It's a shame
that when I was younger, I didn't give movies made
before 1977 a chance. My mom has been a huge fan of
those "classic old movies" that used to adorn our
television on weekend afternoons. Because we had one
television for many years, she tortured me with movies
about men who where men and women who were women. She
tortured me with the sight of Audrey Hepburn in lovely
dresses, and the lovely black-and-white photography of
those films of long ago.
Fortunately age and maturity have made me more respectful of my elders. In this case, elders mean those fabulous movie stars of yesteryear. Now I can finally appreciate why audiences admired and sometime adored actors like Audrey Hepburn, Gregory Peck, Humphrey Bogart and William Holden. Paramount has gone back into their storied film vaults and produced the tremendous "Centennial Collection" to spotlight some of the fantastic films that made Paramount such a grand studio in the 1950s.
"Sunset Blvd.," "Roman Holiday," and "Sabrina" are now on special edition 2-disc DVDs.
Paramount has lovingly restored these films with respect to the original work. Despite my preference for Blu-ray, these DVDs are spectacular. The picture quality is excellent without appearing overly manipulated to make the films look like they were made today. My favorite out of the three movies, "Sunset Blvd.," highlights John F. Seitz's excellent cinematography well.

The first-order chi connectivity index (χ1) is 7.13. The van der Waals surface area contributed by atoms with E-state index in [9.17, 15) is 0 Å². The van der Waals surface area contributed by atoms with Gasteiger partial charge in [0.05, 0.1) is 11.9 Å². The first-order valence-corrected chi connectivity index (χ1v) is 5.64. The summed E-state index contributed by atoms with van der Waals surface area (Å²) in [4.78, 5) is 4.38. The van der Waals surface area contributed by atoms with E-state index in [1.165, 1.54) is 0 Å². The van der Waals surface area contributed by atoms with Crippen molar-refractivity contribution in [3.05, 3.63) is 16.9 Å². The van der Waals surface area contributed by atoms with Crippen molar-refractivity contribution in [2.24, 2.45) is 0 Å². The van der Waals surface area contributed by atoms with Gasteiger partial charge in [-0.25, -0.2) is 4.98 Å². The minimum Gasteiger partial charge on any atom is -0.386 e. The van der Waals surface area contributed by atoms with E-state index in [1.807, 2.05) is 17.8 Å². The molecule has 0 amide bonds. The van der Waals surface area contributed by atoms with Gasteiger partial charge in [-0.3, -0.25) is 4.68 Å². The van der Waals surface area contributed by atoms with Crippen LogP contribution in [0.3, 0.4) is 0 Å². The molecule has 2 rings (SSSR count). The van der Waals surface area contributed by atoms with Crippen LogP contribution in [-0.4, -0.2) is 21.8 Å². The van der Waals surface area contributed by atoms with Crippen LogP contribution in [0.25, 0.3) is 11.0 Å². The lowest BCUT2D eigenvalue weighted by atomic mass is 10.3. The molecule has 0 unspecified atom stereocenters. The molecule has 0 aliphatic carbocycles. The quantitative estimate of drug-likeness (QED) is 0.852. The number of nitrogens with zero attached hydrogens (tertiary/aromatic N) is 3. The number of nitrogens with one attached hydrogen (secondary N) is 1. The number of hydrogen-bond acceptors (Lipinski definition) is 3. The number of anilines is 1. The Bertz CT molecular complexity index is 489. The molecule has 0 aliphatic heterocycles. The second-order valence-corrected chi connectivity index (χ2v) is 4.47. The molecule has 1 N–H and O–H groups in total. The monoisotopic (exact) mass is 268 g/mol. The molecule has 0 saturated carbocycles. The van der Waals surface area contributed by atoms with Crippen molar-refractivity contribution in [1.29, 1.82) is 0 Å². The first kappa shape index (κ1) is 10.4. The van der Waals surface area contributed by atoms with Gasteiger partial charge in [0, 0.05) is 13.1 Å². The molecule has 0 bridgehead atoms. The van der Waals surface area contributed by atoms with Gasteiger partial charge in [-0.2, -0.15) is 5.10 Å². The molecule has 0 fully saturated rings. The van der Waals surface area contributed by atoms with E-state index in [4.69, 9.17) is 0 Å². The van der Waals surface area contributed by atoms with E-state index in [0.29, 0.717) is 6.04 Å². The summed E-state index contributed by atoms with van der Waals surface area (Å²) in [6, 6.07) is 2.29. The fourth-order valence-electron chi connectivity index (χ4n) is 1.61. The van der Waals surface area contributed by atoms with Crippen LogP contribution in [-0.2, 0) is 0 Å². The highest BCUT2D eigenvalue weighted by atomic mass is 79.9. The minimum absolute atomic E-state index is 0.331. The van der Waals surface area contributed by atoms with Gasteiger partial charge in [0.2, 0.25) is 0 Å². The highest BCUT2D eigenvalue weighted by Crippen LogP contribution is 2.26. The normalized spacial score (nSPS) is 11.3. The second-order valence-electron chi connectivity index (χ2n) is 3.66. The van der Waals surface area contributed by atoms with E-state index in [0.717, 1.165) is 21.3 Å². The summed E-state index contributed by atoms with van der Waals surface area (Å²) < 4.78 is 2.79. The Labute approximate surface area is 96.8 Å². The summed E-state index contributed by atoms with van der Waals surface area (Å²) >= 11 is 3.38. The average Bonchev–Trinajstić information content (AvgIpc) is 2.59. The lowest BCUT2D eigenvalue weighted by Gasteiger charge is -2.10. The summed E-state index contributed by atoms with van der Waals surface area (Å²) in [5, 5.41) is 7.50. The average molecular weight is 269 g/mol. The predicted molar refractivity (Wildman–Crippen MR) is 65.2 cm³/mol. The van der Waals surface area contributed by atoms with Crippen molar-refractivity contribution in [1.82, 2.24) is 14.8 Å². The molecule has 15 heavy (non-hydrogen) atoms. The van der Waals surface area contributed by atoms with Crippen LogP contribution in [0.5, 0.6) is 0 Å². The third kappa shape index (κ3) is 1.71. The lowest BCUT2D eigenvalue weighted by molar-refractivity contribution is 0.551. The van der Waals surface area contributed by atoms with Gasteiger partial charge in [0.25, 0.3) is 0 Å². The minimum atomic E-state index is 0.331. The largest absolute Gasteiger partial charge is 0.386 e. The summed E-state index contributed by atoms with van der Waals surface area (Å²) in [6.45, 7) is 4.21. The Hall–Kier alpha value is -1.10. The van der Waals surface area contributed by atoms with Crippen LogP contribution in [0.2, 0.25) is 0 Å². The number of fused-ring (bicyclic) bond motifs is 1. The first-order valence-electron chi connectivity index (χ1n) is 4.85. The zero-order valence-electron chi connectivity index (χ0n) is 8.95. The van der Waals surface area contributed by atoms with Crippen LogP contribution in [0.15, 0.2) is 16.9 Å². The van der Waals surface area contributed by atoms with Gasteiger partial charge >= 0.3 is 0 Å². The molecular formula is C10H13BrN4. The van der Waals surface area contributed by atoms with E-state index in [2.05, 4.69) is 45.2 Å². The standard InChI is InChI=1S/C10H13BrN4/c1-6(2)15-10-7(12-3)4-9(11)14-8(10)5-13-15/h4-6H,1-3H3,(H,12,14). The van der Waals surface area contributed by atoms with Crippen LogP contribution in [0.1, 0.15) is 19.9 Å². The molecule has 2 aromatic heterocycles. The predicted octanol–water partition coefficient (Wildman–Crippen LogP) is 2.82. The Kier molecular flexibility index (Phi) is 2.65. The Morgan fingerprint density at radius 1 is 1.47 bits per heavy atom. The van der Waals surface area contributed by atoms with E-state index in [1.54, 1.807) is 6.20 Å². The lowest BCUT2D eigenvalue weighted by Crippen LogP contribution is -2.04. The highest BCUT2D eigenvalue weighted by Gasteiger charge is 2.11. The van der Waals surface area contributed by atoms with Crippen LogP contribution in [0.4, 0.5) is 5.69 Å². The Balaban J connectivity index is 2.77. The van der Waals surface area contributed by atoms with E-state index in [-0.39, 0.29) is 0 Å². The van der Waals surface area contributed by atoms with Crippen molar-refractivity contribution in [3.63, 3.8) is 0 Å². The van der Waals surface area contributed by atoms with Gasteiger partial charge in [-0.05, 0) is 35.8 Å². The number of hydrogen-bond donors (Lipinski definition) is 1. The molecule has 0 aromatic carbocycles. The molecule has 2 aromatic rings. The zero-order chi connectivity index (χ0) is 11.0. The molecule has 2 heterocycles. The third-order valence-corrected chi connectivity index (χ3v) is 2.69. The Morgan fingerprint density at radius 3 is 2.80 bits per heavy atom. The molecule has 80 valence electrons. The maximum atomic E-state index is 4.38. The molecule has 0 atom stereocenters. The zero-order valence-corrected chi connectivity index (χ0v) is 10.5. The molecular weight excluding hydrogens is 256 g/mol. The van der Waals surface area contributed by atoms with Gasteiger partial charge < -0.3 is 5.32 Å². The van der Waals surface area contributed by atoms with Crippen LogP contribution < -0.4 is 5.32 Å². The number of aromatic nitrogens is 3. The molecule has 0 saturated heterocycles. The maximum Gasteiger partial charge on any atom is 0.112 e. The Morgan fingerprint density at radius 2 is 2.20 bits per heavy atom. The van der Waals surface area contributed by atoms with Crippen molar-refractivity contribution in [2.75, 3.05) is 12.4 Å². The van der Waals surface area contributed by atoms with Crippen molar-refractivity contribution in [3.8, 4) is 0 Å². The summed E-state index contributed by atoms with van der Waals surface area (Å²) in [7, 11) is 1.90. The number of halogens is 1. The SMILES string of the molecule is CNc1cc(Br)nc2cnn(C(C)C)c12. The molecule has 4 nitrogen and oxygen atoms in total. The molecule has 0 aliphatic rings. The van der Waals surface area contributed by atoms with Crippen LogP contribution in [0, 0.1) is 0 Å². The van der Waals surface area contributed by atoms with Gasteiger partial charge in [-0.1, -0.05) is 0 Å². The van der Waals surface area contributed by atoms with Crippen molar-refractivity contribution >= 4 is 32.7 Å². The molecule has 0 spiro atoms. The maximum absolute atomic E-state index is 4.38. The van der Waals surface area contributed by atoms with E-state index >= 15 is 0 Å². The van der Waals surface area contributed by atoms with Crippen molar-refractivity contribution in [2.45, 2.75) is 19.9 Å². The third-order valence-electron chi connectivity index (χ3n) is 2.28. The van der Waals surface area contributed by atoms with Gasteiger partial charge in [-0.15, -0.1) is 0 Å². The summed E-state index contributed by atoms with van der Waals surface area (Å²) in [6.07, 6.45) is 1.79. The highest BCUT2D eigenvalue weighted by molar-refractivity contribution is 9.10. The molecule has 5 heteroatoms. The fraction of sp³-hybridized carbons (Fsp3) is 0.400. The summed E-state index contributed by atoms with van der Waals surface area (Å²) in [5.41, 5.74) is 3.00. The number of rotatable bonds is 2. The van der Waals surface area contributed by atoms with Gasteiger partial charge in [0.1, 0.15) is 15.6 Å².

But this review isn't about how these look and sound. The movies themselves are masterpieces and should be seen by today's generation of film lovers. Better yet, some of today's filmmakers and screenwriters should look at these films to see how the masters did such wonderful work.
This film is a dandy. Billy Wilder, who co-wrote the film with Charles Brackett and D.M. Marshman, Jr., delectably sends up Hollywood's facade. Gloria Swanson plays reclusive silent screen actress, Norma Desmond, with enough fire to give Bette Davis a run for her money. Swanson is truly amazing in the role. Her character is absurd, and over-the-top, but after watching her performance, we actually feel bad for her. Her would-be beau, William Holden, is an out-of-work screenwriter who happens to stumble upon her madness. He gets involved with her charms of seduction. Holden was also an amazing actor who more than does the job here. Director Eric von Stroheim plays Desmond's butler, Max. He's brilliant.
We've seen the clips of Desmond descending the staircase of her mansion to give her famous "Mr. DeMille" line. The movie goes far beyond that, revealing a scathing picture of the Hollywood dream factory and its victims. The movie is nearly as fresh today as it probably was back in 1950. It goes to show that the movie business has always been cruel, even to its brightest stars.